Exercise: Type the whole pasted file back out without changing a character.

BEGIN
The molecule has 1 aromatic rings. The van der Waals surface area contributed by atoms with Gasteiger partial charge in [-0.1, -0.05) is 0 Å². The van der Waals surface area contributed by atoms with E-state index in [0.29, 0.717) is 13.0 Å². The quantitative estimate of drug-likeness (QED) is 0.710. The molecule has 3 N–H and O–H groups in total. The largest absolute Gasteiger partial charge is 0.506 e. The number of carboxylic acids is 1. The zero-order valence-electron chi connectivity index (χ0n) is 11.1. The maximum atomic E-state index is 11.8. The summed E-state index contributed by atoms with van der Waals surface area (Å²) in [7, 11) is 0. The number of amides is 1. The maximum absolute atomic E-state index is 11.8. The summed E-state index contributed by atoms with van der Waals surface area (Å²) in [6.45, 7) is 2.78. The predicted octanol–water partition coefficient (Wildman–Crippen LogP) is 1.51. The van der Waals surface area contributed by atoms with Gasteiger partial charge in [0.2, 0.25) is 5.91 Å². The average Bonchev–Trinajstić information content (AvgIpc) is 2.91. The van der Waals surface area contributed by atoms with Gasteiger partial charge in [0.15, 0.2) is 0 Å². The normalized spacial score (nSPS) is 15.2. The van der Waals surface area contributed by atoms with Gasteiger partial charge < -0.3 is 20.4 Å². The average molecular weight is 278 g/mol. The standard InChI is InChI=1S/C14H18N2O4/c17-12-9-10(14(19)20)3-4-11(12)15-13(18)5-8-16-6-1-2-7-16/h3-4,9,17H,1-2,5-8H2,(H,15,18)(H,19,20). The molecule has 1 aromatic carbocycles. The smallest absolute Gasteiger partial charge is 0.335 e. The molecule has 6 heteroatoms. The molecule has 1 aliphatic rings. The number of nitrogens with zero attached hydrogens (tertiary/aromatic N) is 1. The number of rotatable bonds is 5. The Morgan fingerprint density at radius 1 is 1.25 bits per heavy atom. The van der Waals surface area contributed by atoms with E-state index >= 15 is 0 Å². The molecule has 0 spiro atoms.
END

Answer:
The molecule has 1 aromatic rings. The van der Waals surface area contributed by atoms with Gasteiger partial charge in [-0.1, -0.05) is 0 Å². The van der Waals surface area contributed by atoms with E-state index in [0.29, 0.717) is 13.0 Å². The quantitative estimate of drug-likeness (QED) is 0.710. The molecule has 3 N–H and O–H groups in total. The largest absolute Gasteiger partial charge is 0.506 e. The number of carboxylic acids is 1. The zero-order valence-electron chi connectivity index (χ0n) is 11.1. The maximum atomic E-state index is 11.8. The summed E-state index contributed by atoms with van der Waals surface area (Å²) in [7, 11) is 0. The number of amides is 1. The maximum absolute atomic E-state index is 11.8. The summed E-state index contributed by atoms with van der Waals surface area (Å²) in [6.45, 7) is 2.78. The predicted octanol–water partition coefficient (Wildman–Crippen LogP) is 1.51. The van der Waals surface area contributed by atoms with Gasteiger partial charge in [0.2, 0.25) is 5.91 Å². The average Bonchev–Trinajstić information content (AvgIpc) is 2.91. The van der Waals surface area contributed by atoms with Gasteiger partial charge in [0.15, 0.2) is 0 Å². The normalized spacial score (nSPS) is 15.2. The van der Waals surface area contributed by atoms with Gasteiger partial charge < -0.3 is 20.4 Å². The average molecular weight is 278 g/mol. The standard InChI is InChI=1S/C14H18N2O4/c17-12-9-10(14(19)20)3-4-11(12)15-13(18)5-8-16-6-1-2-7-16/h3-4,9,17H,1-2,5-8H2,(H,15,18)(H,19,20). The molecule has 1 aromatic carbocycles. The smallest absolute Gasteiger partial charge is 0.335 e. The molecule has 6 heteroatoms. The molecule has 1 aliphatic rings. The number of nitrogens with zero attached hydrogens (tertiary/aromatic N) is 1. The number of rotatable bonds is 5. The Morgan fingerprint density at radius 1 is 1.25 bits per heavy atom. The van der Waals surface area contributed by atoms with E-state index >= 15 is 0 Å². The molecule has 0 spiro atoms.